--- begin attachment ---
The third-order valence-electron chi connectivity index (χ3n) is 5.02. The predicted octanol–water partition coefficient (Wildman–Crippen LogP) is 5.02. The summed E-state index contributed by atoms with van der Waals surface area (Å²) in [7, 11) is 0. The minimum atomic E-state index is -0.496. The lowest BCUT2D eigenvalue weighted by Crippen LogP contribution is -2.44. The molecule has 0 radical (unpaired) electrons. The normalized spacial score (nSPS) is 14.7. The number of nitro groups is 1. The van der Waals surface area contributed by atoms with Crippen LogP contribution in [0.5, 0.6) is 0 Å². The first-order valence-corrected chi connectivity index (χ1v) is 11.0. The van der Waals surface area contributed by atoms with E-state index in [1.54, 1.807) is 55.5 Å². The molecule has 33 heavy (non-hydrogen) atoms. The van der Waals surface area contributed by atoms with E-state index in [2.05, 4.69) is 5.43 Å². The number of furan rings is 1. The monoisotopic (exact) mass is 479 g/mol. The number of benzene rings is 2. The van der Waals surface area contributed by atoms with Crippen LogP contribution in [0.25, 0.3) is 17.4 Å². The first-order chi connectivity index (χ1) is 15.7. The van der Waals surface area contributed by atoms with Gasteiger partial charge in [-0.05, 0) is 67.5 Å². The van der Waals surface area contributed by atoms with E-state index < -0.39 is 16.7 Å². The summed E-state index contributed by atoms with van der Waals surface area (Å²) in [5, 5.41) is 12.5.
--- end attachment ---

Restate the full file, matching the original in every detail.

The third-order valence-electron chi connectivity index (χ3n) is 5.02. The predicted octanol–water partition coefficient (Wildman–Crippen LogP) is 5.02. The summed E-state index contributed by atoms with van der Waals surface area (Å²) in [7, 11) is 0. The minimum atomic E-state index is -0.496. The lowest BCUT2D eigenvalue weighted by Crippen LogP contribution is -2.44. The molecule has 0 radical (unpaired) electrons. The normalized spacial score (nSPS) is 14.7. The number of nitro groups is 1. The van der Waals surface area contributed by atoms with Crippen LogP contribution in [0.5, 0.6) is 0 Å². The first-order valence-corrected chi connectivity index (χ1v) is 11.0. The van der Waals surface area contributed by atoms with E-state index in [1.54, 1.807) is 55.5 Å². The molecule has 33 heavy (non-hydrogen) atoms. The van der Waals surface area contributed by atoms with E-state index in [2.05, 4.69) is 5.43 Å². The number of furan rings is 1. The monoisotopic (exact) mass is 479 g/mol. The number of benzene rings is 2. The van der Waals surface area contributed by atoms with Crippen LogP contribution in [0.25, 0.3) is 17.4 Å². The first-order chi connectivity index (χ1) is 15.7. The van der Waals surface area contributed by atoms with Gasteiger partial charge in [-0.05, 0) is 67.5 Å². The van der Waals surface area contributed by atoms with E-state index < -0.39 is 16.7 Å². The summed E-state index contributed by atoms with van der Waals surface area (Å²) in [5, 5.41) is 12.5.